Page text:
Interior design guru Axel Vervoordt shares his latest inspirations for the home. Axel Vervoordt’s intense curiosity has fueled his work as an interior designer, spurring him to explore and draw inspiration from cultures around the globe. He was first exposed to Eastern art and philosophy years ago, but today it has become the guiding principle in his work, particularly the concept of Wabi. Developed in the twelfth century, Wabi advocates simplicity and humility, the rejection of all that is superfluous or artificial. Through extraordinary photographs from Japan and Korea to Belgium and Switzerland, Vervoordt invites us to explore the elements that inspire him: natural materials and time-worn objects that evoke the essence of Wabi. Today, together with the Japanese architect Tatsuro Miki, Vervoordt carries the principles of Wabi into his remarkable interiors. As Vervoordt reveals how he infuses his current creations with a fundamentally oriental approach, interiors devotees will gain new insight from this tribute to the designer’s latest sources of inspiration for the home.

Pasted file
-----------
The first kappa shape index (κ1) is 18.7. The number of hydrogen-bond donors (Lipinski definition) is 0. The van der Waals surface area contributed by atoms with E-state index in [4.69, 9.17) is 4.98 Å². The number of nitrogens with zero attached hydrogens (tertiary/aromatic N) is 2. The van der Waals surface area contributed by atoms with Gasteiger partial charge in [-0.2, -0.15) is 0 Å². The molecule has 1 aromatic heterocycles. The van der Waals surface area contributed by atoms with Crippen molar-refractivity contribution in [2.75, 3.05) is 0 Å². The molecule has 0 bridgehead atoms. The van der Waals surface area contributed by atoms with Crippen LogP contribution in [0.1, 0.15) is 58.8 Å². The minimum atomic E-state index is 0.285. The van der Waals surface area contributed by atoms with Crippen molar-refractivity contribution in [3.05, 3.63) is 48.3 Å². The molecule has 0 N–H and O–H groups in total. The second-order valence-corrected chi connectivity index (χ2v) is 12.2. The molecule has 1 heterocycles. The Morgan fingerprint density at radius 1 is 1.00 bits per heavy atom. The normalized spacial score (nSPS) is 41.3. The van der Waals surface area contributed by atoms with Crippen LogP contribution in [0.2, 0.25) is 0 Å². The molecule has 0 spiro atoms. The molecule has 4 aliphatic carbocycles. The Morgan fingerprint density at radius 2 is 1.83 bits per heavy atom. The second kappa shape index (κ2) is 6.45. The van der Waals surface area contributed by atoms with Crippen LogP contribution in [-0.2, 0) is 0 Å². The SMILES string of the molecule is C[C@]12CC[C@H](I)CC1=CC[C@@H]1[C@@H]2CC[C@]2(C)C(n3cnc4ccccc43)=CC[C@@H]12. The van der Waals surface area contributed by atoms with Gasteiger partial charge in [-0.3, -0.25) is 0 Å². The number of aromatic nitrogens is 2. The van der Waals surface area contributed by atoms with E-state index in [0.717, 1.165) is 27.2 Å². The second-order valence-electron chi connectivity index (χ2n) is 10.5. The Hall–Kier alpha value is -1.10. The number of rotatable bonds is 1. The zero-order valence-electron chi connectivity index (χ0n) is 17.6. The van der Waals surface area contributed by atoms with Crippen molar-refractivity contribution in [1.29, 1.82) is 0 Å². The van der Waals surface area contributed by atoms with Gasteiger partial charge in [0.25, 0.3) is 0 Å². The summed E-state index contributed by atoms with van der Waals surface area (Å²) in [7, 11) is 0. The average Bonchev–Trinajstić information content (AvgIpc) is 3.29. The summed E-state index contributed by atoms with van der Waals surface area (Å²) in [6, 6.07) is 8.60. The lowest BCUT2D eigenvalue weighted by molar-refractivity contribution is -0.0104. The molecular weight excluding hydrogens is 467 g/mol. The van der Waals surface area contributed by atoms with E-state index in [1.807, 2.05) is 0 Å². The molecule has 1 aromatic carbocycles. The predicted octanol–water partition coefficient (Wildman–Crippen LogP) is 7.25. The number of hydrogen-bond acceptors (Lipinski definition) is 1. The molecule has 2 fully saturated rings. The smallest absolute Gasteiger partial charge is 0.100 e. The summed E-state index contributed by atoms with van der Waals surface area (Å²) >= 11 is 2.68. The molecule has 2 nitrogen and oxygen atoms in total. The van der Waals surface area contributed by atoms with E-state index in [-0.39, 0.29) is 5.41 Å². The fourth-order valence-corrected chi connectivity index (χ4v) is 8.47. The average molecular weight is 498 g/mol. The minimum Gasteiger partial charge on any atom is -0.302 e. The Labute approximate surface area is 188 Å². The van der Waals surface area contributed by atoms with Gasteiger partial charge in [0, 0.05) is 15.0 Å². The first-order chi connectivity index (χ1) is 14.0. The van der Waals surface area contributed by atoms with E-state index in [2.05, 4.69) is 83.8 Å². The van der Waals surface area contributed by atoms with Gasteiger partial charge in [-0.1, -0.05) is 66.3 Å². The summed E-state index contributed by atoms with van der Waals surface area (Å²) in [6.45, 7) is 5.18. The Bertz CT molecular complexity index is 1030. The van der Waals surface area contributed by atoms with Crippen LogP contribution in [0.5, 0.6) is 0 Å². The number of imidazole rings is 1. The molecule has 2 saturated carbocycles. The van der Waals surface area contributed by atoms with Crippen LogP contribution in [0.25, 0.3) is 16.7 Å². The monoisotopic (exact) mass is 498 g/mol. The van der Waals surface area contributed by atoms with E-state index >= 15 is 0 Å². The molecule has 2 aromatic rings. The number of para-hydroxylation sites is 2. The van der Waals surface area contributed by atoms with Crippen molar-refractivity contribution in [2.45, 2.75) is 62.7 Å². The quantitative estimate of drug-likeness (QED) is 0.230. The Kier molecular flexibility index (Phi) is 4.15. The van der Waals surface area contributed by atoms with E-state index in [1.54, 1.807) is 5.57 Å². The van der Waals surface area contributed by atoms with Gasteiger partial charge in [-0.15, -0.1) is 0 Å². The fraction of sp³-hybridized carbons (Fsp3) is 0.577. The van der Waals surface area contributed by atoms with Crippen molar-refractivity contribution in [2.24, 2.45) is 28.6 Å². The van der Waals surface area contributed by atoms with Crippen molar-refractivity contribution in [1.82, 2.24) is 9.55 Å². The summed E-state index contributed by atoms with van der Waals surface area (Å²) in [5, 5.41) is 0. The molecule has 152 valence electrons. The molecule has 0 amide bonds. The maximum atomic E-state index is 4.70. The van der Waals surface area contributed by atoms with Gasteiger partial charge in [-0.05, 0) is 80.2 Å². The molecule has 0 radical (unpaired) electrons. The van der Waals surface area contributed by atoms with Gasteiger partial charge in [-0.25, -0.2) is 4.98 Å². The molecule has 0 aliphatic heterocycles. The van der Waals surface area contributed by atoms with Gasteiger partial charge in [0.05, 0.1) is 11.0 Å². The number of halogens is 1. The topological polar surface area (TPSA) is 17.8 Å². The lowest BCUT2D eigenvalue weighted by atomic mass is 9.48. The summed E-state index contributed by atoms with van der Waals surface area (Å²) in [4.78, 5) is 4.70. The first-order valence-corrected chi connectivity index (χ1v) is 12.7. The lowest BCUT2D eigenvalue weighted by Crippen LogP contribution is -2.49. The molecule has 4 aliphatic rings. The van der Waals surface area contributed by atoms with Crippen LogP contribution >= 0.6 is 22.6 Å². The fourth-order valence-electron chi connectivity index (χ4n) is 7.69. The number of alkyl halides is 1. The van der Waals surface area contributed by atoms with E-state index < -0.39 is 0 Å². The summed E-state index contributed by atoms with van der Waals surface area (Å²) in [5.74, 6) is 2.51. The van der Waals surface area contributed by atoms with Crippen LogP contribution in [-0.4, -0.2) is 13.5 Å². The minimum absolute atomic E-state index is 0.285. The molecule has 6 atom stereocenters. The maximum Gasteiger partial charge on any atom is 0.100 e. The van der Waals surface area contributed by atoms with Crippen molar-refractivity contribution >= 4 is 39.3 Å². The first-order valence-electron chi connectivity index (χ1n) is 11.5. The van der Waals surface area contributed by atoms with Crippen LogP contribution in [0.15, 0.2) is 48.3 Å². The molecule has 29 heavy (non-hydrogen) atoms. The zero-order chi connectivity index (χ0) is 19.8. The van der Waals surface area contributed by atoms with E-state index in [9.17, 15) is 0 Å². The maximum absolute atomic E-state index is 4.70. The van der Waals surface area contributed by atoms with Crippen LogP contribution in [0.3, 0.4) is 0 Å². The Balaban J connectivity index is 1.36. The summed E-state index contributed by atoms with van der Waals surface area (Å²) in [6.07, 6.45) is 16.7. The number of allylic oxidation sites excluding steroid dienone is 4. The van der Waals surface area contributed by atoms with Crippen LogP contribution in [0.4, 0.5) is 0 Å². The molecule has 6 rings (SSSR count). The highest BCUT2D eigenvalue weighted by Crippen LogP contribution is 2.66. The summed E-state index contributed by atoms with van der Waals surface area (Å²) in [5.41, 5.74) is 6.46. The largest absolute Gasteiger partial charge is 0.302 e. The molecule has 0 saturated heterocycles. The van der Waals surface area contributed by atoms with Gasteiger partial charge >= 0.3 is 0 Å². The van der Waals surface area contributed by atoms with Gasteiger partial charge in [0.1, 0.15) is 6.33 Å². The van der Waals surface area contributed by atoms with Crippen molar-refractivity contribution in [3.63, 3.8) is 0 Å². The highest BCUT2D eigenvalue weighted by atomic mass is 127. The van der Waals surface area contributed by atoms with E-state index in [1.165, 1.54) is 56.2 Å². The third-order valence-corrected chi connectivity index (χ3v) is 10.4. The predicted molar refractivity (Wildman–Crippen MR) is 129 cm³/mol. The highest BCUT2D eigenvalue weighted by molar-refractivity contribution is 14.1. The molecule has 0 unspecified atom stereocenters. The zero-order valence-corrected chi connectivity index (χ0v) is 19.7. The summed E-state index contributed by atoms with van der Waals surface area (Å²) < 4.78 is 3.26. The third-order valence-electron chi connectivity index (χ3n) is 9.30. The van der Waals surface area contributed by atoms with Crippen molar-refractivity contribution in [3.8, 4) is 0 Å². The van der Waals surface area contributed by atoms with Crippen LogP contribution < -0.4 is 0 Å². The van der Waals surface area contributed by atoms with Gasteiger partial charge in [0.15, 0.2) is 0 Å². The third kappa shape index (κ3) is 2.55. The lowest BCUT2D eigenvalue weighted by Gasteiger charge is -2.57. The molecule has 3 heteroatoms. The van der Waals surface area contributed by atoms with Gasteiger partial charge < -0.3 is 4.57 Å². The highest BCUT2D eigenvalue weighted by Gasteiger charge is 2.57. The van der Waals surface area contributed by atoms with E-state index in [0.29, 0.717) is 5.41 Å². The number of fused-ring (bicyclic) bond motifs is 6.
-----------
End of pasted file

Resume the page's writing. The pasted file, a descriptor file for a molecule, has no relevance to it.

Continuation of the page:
About the Author
Axel Vervoordt is an antiques and art dealer in Belgium. His work is internationally renowned, and he regularly organizes exhibitions at fairs, museums, and art and antique biennials. Flammarion published Axel Vervoordt: Timeless Interiors in 2007. Michael Paul, a New Zealand native based in London, is a lifestyle photographer and writer. Tatsuro Miki is a Japanese architect based in Brussels. Laziz Hamani’s photographs have been featured in solo exhibitions and have been published in numerous books including Dior, Antiquaires: The Finest Antique Dealers in Paris, and Axel Vervoordt: The Story of a Style.
"Legendary Belgium antiquarian and art collector Axel Vervoordt’s interiors represent some of the most coveted rooms from layered and luxurious to monastic and minimal, reflecting the influence he derived from the Buddhist principle of “contradiction.” In Wabi Inspirations (Flammarion) Vervoordt, a student of Zen, gives his personal take on an ascetic developed in the twelfth century that advocates simplicity, authenticity, and imperfection. Vervoordt, working with Japanese architect Tatsuro Miki, uses natural materials to maximum effect as brilliantly seen in 350 dazzling color illustrations." ~VANDM.com